• Wow! Those are a lot of good questions. Might take another post to answer them all… Or at least try. One thing I will say is that the trans people I know would say that they make changes to their appearance and/or bodies to match how they feel internally and not because they aren’t accepted by society. It’s complicated and would probably be better for a trans person to explain their own experience rather than me.

      Liked by 1 person

      • Yes, I understand that they want consistency. I don’t begrudge them their desire. In many ways I wish I could look like the black person that I feel like I am. But if I would, how many African Americans would really think of me as black? Not many, if the reaction to Rachel Denezal is any indication. So if I am not accepted by either blacks or whites then the only reason to change my body is for myself, which begs the question that if I am changing my body am I really accepting myself? Am I really accepting who God made me to be in all it’s messy complexity? Are the changes that I am wanting like wearing eyeglasses? Or a Cochlear implant? Do I view deafness as a disability or a gift? Sometimes complexity is too overwhelming and we need to simplify in order to function. Often times our greatest gift is also our greatest weakness, and our vulnerability puts us at too great a disadvantage.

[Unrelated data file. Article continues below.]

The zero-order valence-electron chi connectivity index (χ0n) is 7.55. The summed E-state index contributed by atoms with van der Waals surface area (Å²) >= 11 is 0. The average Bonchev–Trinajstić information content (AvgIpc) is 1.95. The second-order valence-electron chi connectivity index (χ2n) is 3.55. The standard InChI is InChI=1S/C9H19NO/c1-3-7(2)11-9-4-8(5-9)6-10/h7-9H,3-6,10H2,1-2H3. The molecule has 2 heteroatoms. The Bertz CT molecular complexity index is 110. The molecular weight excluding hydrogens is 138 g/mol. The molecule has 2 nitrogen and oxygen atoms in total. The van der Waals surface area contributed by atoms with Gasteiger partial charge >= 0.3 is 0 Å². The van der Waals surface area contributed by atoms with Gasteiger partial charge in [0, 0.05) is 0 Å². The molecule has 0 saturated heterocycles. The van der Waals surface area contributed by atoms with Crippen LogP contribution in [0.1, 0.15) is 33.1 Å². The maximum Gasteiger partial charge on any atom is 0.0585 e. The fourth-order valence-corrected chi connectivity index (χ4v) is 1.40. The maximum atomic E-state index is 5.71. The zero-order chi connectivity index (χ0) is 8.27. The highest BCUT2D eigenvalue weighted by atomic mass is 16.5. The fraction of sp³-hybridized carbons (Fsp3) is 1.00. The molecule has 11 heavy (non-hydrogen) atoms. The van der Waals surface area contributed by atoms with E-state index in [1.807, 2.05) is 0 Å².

I look forward to reading more of how you are processing these things. And BTW great picture!


      • Yeah… it is definitely complex and I feel a pull to try and simplify it and make it understandable. Perhaps that is part of the problem. I think one of the most important parts of the questions you are raising is that they should be worked out in community with the different people and groups involved. My trans friends are the ones that have helped me understand their experience. My African-American friends help me understand their experience and how they might respond to things white people might do and dumb things I think or say. I know other white folks who have lived and worked in black communities for decades who say they feel more comfortable in those communities. Unfortunately, we can’t simply undo the complexities that history has created through the creation of the idea of race and historic divisions and social constructs. Becoming more aware of them and finding people who can both accept you and help you process and grow seems to be the key to moving forward! Thanks for your thoughts! It is good to be writing again.

        Liked by 1 person